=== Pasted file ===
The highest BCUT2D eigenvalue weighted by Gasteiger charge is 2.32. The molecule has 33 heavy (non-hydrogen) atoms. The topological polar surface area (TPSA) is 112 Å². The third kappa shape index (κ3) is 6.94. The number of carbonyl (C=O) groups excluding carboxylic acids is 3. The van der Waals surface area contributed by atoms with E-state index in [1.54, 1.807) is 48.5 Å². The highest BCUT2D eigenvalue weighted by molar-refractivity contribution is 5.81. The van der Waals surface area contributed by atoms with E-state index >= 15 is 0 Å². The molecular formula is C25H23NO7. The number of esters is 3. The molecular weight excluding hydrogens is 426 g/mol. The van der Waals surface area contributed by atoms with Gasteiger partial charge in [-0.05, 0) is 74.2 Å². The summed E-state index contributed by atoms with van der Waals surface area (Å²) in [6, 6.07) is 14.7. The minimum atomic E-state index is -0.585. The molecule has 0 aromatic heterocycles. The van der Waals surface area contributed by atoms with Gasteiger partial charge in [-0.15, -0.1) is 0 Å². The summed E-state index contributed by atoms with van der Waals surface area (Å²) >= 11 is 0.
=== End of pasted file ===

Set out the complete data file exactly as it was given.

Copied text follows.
The highest BCUT2D eigenvalue weighted by Gasteiger charge is 2.32. The molecule has 33 heavy (non-hydrogen) atoms. The topological polar surface area (TPSA) is 112 Å². The third kappa shape index (κ3) is 6.94. The number of carbonyl (C=O) groups excluding carboxylic acids is 3. The van der Waals surface area contributed by atoms with E-state index in [1.54, 1.807) is 48.5 Å². The highest BCUT2D eigenvalue weighted by molar-refractivity contribution is 5.81. The van der Waals surface area contributed by atoms with E-state index >= 15 is 0 Å². The molecular formula is C25H23NO7. The number of esters is 3. The molecular weight excluding hydrogens is 426 g/mol. The van der Waals surface area contributed by atoms with Gasteiger partial charge in [-0.05, 0) is 74.2 Å². The summed E-state index contributed by atoms with van der Waals surface area (Å²) in [6, 6.07) is 14.7. The minimum atomic E-state index is -0.585. The molecule has 0 aromatic heterocycles. The van der Waals surface area contributed by atoms with Gasteiger partial charge in [-0.15, -0.1) is 0 Å². The summed E-state index contributed by atoms with van der Waals surface area (Å²) >= 11 is 0.